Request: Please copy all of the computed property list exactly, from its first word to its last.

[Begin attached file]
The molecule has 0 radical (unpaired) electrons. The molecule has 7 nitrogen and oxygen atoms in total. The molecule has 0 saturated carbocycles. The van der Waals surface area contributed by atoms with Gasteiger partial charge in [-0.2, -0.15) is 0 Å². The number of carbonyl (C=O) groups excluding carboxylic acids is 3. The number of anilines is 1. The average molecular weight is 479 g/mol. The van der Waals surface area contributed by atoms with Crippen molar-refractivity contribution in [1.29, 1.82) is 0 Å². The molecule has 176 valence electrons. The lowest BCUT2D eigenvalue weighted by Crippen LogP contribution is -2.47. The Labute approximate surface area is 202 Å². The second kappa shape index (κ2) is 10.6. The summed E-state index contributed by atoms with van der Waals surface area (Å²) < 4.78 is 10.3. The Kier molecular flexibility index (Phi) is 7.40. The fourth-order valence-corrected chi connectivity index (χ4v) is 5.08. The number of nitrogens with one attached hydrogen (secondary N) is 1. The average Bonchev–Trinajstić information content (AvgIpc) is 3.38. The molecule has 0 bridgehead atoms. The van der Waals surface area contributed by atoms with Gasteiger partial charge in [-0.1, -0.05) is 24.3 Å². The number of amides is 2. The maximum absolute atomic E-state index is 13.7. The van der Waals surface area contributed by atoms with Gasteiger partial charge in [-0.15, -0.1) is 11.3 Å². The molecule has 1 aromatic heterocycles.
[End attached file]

The molecule has 0 radical (unpaired) electrons. The molecule has 7 nitrogen and oxygen atoms in total. The molecule has 0 saturated carbocycles. The van der Waals surface area contributed by atoms with Gasteiger partial charge in [-0.2, -0.15) is 0 Å². The number of carbonyl (C=O) groups excluding carboxylic acids is 3. The number of anilines is 1. The average molecular weight is 479 g/mol. The van der Waals surface area contributed by atoms with Crippen molar-refractivity contribution in [1.29, 1.82) is 0 Å². The molecule has 176 valence electrons. The lowest BCUT2D eigenvalue weighted by Crippen LogP contribution is -2.47. The Labute approximate surface area is 202 Å². The second kappa shape index (κ2) is 10.6. The summed E-state index contributed by atoms with van der Waals surface area (Å²) < 4.78 is 10.3. The Kier molecular flexibility index (Phi) is 7.40. The fourth-order valence-corrected chi connectivity index (χ4v) is 5.08. The number of nitrogens with one attached hydrogen (secondary N) is 1. The average Bonchev–Trinajstić information content (AvgIpc) is 3.38. The molecule has 0 bridgehead atoms. The van der Waals surface area contributed by atoms with Gasteiger partial charge in [-0.1, -0.05) is 24.3 Å². The number of amides is 2. The maximum absolute atomic E-state index is 13.7. The van der Waals surface area contributed by atoms with Gasteiger partial charge in [-0.15, -0.1) is 11.3 Å². The molecule has 1 aromatic heterocycles.